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001 Republic v Sandiganbayan

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001 Republic v Sandiganbayan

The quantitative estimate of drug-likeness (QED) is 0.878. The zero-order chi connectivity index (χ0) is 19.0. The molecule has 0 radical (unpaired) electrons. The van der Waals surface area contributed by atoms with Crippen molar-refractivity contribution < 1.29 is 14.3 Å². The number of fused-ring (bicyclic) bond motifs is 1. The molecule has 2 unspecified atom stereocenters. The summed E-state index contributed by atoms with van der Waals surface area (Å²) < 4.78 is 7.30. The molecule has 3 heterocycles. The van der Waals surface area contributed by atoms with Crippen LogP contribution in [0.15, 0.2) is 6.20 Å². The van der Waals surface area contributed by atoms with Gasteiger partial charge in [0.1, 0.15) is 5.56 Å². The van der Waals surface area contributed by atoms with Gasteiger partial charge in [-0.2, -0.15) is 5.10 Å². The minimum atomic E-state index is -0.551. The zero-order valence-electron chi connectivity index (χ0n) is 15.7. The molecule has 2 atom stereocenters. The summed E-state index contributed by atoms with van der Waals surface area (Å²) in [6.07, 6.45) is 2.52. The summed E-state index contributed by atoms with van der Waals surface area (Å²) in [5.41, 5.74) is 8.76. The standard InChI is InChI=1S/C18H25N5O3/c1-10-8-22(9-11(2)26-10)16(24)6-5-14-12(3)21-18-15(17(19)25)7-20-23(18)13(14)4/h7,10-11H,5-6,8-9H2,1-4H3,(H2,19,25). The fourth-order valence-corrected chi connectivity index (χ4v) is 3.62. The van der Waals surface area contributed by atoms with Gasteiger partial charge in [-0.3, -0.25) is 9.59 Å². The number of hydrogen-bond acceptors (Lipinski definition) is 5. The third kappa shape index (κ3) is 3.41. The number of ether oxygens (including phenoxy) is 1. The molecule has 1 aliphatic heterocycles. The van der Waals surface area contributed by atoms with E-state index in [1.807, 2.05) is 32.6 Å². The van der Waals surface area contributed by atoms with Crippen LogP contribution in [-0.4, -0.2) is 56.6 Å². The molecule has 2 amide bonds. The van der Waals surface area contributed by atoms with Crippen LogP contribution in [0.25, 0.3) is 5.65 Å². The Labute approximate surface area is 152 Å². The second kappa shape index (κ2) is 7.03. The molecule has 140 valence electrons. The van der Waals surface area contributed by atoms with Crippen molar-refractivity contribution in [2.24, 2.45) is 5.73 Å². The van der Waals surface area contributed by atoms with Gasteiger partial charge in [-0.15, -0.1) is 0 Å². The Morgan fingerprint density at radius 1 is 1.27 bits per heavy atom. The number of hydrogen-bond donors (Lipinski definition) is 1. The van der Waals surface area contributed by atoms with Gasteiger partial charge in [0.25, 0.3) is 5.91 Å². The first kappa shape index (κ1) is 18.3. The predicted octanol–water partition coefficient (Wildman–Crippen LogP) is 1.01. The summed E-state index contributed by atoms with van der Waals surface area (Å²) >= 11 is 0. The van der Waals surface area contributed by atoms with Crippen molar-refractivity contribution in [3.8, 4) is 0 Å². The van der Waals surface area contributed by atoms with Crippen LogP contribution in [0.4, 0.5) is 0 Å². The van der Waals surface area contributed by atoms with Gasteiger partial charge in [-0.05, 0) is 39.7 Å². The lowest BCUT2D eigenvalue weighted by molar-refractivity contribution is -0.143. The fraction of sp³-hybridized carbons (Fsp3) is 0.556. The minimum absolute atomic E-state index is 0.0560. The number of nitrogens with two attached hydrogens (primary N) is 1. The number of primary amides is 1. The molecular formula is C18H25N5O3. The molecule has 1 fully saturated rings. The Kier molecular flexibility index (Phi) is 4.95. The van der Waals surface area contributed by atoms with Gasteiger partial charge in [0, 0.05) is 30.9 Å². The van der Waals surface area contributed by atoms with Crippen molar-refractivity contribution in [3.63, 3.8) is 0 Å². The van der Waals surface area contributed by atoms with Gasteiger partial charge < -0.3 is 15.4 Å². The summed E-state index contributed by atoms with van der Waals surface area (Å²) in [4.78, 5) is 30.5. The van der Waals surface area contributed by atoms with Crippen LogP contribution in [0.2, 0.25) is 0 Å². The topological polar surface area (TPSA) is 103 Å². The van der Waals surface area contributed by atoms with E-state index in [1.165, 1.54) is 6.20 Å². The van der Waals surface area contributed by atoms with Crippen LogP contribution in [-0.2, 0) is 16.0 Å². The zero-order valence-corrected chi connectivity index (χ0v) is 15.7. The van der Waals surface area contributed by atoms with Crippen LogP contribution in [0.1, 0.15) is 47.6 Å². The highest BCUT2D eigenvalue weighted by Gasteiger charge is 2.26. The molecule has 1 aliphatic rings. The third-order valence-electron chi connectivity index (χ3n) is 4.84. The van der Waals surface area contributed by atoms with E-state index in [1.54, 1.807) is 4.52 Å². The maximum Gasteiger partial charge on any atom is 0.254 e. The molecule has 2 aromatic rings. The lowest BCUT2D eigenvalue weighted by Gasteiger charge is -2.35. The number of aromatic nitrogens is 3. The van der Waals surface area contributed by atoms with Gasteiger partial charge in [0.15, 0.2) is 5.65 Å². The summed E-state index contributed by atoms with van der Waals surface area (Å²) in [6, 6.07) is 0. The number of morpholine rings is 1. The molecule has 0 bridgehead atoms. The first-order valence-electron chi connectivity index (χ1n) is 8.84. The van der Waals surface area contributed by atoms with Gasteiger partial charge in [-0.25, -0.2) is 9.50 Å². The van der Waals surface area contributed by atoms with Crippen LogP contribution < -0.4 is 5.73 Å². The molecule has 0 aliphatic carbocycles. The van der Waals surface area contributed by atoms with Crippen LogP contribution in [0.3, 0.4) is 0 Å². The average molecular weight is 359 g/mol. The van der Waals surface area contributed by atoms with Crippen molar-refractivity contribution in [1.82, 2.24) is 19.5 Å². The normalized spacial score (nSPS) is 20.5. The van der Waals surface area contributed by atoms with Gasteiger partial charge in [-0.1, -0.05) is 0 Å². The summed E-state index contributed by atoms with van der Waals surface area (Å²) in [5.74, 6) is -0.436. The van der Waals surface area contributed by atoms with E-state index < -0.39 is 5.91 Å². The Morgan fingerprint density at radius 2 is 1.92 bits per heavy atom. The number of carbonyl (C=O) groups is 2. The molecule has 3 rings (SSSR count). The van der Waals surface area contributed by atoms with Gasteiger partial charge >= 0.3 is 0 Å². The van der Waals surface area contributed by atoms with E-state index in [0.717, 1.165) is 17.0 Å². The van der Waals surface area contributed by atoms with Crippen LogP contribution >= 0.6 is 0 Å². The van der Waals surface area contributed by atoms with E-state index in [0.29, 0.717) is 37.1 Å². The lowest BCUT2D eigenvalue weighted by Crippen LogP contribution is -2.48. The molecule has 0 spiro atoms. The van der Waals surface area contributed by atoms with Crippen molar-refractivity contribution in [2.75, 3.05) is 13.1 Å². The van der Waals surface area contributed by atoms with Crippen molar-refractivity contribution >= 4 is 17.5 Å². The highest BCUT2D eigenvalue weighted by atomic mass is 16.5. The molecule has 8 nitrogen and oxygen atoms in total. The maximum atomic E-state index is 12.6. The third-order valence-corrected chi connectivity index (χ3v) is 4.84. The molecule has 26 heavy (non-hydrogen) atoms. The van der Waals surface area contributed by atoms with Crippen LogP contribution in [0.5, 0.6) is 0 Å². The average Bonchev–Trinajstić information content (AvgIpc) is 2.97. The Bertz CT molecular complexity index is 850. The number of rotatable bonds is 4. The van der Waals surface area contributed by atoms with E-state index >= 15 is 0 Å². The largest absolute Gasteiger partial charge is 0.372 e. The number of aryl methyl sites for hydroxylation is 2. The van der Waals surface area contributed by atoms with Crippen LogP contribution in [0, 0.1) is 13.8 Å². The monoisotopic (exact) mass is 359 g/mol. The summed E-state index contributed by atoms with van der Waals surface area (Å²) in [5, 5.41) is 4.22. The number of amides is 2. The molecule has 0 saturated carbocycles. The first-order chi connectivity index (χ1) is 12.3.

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  212PHILIPPINE REPORTS ANNOTATED Republic vs. Sandiganbayan G.R. No. 90478. November 21,1991. * REPUBLIC OF THE PHILIPPINES (PRESIDENTIALCOMMISSION ON GOOD GOVERNMENT), petitioner, vs. SANDIGANBA YAN, BIENVENIDO R. TANTOCO, JR.and DOMINADOR R. SANTIAGO, respondents. Civil Procedure; Modes of discovery.—  The various modes orinstruments of discovery are meant to serve (1) as a device, alongwith the pre-trial hearing under Rule 20, to narrow and clarify thebasic issues between the parties, and (2) as a device for ascertainingthe facts relative to those issues. The evident purpose is, to repeat,to enable the parties, consistent with recognized privileges, to obtainthe fullest possible knowledge of the issues and facts before civiltrials and thus prevent that said trials are carried on in the dark. Tothis end, the field of inquiry that may be covered by depositions orinterrogatories is as broad as when the interrogated party is calledas a witness to testify orally at trial. The inquiry extends to all factswhich are relevant, whether they be ultimate or evidentiary,excepting only those matters which are privileged. The objective isas much to give every party the fullest possible information of allthe relevant facts before the trial as  to obtain evidence for use uponsaid trial.  ________________  *  EN BANC. 213  VOL. 204, NOVEMBER 21, 1991213 Republic vs. Sandiganbayan  Same; Same; Leave of court not necessary.  —In line with thisprinciple of according liberal treatment to the deposition-discoverymechanism, such modes of discovery as (a) depositions (whether byoral examination or written interrogatories) under Rule 24, (b)interrogatories to parties under Rule 25, and (c) requests foradmissions under Rule 26, may be availed of without leave of court,and generally, without court intervention.  The Rules of Courtexplicitly provide that leave of court is not necessary to avail of saidmodes of discovery after an answer to the complaint has been served. It is only when an answer has not yet been filed (but after jurisdiction has been obtained over the defendant or propertysubject of the action) that prior leave of court is needed to avail of these modes of discovery, the reason being that at that time theissues are not yet joined and the disputed facts are not clear. Same; Same; Leave of court, when required.  —On the otherhand, leave of court is required as regards discovery by (a)production or inspection of documents or things in accordance withRule 27, or (b) physical and mental examination of persons underRule ,28, which may be granted upon due application and ashowing of due, cause. Constitutional Law; State immunity from suit; Waiver.  —TheState is, of course, immune from suit in the sense that it cannot, asa rule, be sued without its consent. But it is axiomatic that in filingan action, it divests itself of its sovereign character and sheds itsimmunity from suit, descending to the level of an ordinary litigant.The PCGG cannot claim a superior or preferred status to the State,even while assuming to represent or act for the State. Thesuggestion that the State makes no implied waiver of immunity byfiling suit except when in so doing it acts in, or in mattersconcerning, its proprietary or non-governmental capacity, isunacceptable; it attempts a distinction without support in principleor precedent. On the contrary-— The consent of the State to be suedmay be given expressly or impliedly. Express consent may bemanifested either through a general law or a special law. Impliedconsent is given when the State itself commences litigation  or whenit enters into a contract.” PETITION for certiorari to review the order of theSandiganbayan.The facts are stated in the opinion of the Court.   Dominador R. Santiago  for and in his own behalf andas counsel for respondent Tantoco, Jr.  214 214SUPREME COURT REPORTS ANNOTATED Republic vs. Sandiganbayan NARVASA, J.: Private respondents Bienvenido R. Tantoco, Jr. andDominador R. Santiago—together with Ferdinand E.Marcos, Imelda R. Marcos, Bienvenido R. Tantoco, Sr.,Gliceria R. Tantoco, and Maria Lourdes Tantoco-Pineda— are defendants in Civil Case No. 0008 of theSandiganbayan. The case was commenced on July 21, 1987by the Presidential Commission on Good Government(PCGG) in behalf of the Republic of the Philippines. Thecomplaint which initiated the action was denominated one“for reconveyance, reversion, accounting, restitution anddamages,” and was avowedly filed pursuant to ExecutiveOrder No. 14 of President Corazon C. Aquino. After having been served with summons, Tantoco, Jr.and Santiago, instead of filing their answer, jointly filed a“MOTION TO STRIKE OUT SOME PORTIONS OF THECOMPLAINT AND FOR BILL OF PARTICULARS OFOTHER PORTIONS dated Nov. 3, 1987. 1  The PCGG filedan opposition thereto, 2  and the movants, a reply to theopposition. 3  By order dated January 29, 1988, theSandiganbayan, in order to expedite proceedings andaccommodate the defendants, gave the PCGG forty-five (45)days to expand its complaint to make more specific certainallegations. 4 Tantoco and Santiago then presented a “motion for leaveto file interrogatories under Rule 25 of the Rules of Court”dated February 1, 1988, and “Interrogatories under Rule25. 5  Basically, they sought an answer to the question: “Whowere the Commissioners of the PCGG (aside from itsChairman, Hon. Ramon Diaz, who verified the complaint)who approved or authorized the inclusion of Messrs. Bienvenido R. Tantoco, Jr. and Dominador R. Santiago asdefendants in the x x case?   6  The PCGG responded by filinga motion dated February 9,1988 to strike out said motionand interrogatories as being impertinent,  ________________  1  Petition, Annex D.  2   Id.,  Annex E. 3  Id., Annex F. 4  Rollo, p. 7. 5  Id., pp. 7, 145. 6  Id., p. 7. 215  VOL. 204, NOVEMBER 21, 1991215 Republic vs. Sandiganbayan “queer,” “weird,” or “procedurally bizarre as the purposethereof lacks merit as it is improper, impertinent andirrelevant under any guise. 7 On March 18,1988, in compliance with the Order of January 29,1988, the PCGG filed an Expanded Complaint. 8  As regards this expanded complaint, Tantoco and Santiagoreiterated their motion for bill of particulars, through aManifestation dated April 11, 1988.9 Afterwards, by Resolution dated July 4,1988, 10  theSandiganbayan denied the motion to strike out, for bill of particulars, and for leave to file interrogatories, holdingthem to be without legal and factual basis. Also denied wasthe PCGG’s motion to strike out impertinent pleading datedFebruary 9,1988. The Sandiganbayan declared inter alia the complaint to be “sufficiently definite and clear enough,”there are adequate allegations x x which clearly portray thesupposed involvement and/or alleged participation of defendants-movants in the transactions described in detailin said Complaint,” and “the other matters sought forparticularization are evidentiary in nature which should beventilated in the pre-trial or trial proper x x.” It also opinedthat (s)ervice of interrogatories before joinder of issue andwithout leave of court is premature x x (absent) any specialor extraordinary circumstances x x which would justify x x(the same). Tantoco and Santiago then filed an Answer withCompulsory Counterclaim under date of July 18, 1988. 11  Inresponse, the PCGG presented a “Reply to Answer withMotion to Dismiss Compulsory Counterclaim. 12  The casewas set for pre-trial on July 31, 1989. 13  On July 25, 1989, thePCGG submitted its PRE-TRIAL BRIEF. 14  The pre-  ________________